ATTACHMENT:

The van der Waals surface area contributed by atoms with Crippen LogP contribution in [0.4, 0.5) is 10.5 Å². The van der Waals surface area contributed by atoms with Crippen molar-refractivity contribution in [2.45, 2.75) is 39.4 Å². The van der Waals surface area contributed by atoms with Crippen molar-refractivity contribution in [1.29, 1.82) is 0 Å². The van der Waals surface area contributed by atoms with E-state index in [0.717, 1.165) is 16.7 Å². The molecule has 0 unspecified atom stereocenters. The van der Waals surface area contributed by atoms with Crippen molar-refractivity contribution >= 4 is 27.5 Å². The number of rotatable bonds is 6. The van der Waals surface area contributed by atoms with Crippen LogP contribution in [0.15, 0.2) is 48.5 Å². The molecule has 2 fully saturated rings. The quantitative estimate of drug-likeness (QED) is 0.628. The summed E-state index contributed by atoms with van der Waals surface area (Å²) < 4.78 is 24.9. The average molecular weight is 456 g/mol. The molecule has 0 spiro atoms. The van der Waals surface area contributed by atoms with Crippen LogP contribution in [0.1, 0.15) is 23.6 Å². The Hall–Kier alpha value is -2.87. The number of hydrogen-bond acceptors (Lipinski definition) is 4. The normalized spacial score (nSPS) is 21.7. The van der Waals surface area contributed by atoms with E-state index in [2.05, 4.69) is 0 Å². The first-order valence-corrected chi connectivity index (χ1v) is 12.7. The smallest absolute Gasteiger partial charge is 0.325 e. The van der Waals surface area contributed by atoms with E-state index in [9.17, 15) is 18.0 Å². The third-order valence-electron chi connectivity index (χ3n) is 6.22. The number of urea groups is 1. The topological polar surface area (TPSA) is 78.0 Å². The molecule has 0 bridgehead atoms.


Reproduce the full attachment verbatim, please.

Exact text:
The van der Waals surface area contributed by atoms with Crippen LogP contribution in [0.4, 0.5) is 10.5 Å². The van der Waals surface area contributed by atoms with Crippen molar-refractivity contribution in [2.45, 2.75) is 39.4 Å². The van der Waals surface area contributed by atoms with Crippen molar-refractivity contribution in [1.29, 1.82) is 0 Å². The van der Waals surface area contributed by atoms with E-state index in [0.717, 1.165) is 16.7 Å². The molecule has 0 unspecified atom stereocenters. The van der Waals surface area contributed by atoms with Crippen molar-refractivity contribution >= 4 is 27.5 Å². The number of rotatable bonds is 6. The van der Waals surface area contributed by atoms with Crippen LogP contribution in [0.15, 0.2) is 48.5 Å². The molecule has 2 fully saturated rings. The quantitative estimate of drug-likeness (QED) is 0.628. The summed E-state index contributed by atoms with van der Waals surface area (Å²) < 4.78 is 24.9. The average molecular weight is 456 g/mol. The molecule has 0 spiro atoms. The van der Waals surface area contributed by atoms with Crippen LogP contribution in [0.1, 0.15) is 23.6 Å². The Hall–Kier alpha value is -2.87. The number of hydrogen-bond acceptors (Lipinski definition) is 4. The normalized spacial score (nSPS) is 21.7. The van der Waals surface area contributed by atoms with E-state index in [2.05, 4.69) is 0 Å². The first-order valence-corrected chi connectivity index (χ1v) is 12.7. The smallest absolute Gasteiger partial charge is 0.325 e. The van der Waals surface area contributed by atoms with E-state index in [9.17, 15) is 18.0 Å². The third-order valence-electron chi connectivity index (χ3n) is 6.22. The number of urea groups is 1. The topological polar surface area (TPSA) is 78.0 Å². The molecule has 0 bridgehead atoms.